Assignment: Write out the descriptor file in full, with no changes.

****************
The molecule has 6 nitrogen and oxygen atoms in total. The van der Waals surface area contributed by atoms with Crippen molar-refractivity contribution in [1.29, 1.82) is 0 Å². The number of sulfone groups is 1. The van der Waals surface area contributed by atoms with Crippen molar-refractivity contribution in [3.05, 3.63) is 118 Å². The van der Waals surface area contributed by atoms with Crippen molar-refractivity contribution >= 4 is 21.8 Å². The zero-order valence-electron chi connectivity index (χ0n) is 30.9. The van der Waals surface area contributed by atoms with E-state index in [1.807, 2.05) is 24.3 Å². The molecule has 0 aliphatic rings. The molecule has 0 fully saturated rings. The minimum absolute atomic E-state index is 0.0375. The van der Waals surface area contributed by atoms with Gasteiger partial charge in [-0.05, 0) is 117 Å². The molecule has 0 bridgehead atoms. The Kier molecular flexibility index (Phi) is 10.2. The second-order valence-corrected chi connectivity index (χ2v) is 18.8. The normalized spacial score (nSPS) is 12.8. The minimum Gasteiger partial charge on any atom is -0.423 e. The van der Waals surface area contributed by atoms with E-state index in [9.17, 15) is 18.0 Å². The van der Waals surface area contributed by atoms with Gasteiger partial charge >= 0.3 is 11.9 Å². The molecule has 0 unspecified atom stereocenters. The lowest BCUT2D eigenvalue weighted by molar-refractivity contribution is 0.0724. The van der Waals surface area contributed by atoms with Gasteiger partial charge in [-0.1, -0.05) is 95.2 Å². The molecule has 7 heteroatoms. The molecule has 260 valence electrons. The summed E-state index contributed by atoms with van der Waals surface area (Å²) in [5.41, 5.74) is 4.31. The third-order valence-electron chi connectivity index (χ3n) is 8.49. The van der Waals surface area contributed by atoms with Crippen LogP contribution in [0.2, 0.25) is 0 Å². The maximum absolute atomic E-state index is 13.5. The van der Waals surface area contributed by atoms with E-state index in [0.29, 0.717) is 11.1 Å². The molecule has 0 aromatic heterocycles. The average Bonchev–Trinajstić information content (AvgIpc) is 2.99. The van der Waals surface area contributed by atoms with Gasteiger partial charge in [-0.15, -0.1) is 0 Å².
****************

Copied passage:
The molecule has 6 nitrogen and oxygen atoms in total. The van der Waals surface area contributed by atoms with Crippen molar-refractivity contribution in [1.29, 1.82) is 0 Å². The number of sulfone groups is 1. The van der Waals surface area contributed by atoms with Crippen molar-refractivity contribution in [3.05, 3.63) is 118 Å². The van der Waals surface area contributed by atoms with Crippen molar-refractivity contribution >= 4 is 21.8 Å². The zero-order valence-electron chi connectivity index (χ0n) is 30.9. The van der Waals surface area contributed by atoms with E-state index in [1.807, 2.05) is 24.3 Å². The molecule has 0 aliphatic rings. The molecule has 0 fully saturated rings. The minimum absolute atomic E-state index is 0.0375. The van der Waals surface area contributed by atoms with Gasteiger partial charge in [-0.05, 0) is 117 Å². The molecule has 0 bridgehead atoms. The Kier molecular flexibility index (Phi) is 10.2. The second-order valence-corrected chi connectivity index (χ2v) is 18.8. The normalized spacial score (nSPS) is 12.8. The minimum Gasteiger partial charge on any atom is -0.423 e. The van der Waals surface area contributed by atoms with E-state index in [9.17, 15) is 18.0 Å². The van der Waals surface area contributed by atoms with Gasteiger partial charge >= 0.3 is 11.9 Å². The molecule has 0 unspecified atom stereocenters. The lowest BCUT2D eigenvalue weighted by molar-refractivity contribution is 0.0724. The van der Waals surface area contributed by atoms with Gasteiger partial charge in [-0.1, -0.05) is 95.2 Å². The molecule has 7 heteroatoms. The molecule has 260 valence electrons. The summed E-state index contributed by atoms with van der Waals surface area (Å²) in [5.41, 5.74) is 4.31. The third-order valence-electron chi connectivity index (χ3n) is 8.49. The van der Waals surface area contributed by atoms with Crippen LogP contribution in [0.2, 0.25) is 0 Å². The maximum absolute atomic E-state index is 13.5. The van der Waals surface area contributed by atoms with E-state index in [0.29, 0.717) is 11.1 Å². The molecule has 0 aromatic heterocycles. The average Bonchev–Trinajstić information content (AvgIpc) is 2.99. The van der Waals surface area contributed by atoms with Gasteiger partial charge in [-0.15, -0.1) is 0 Å².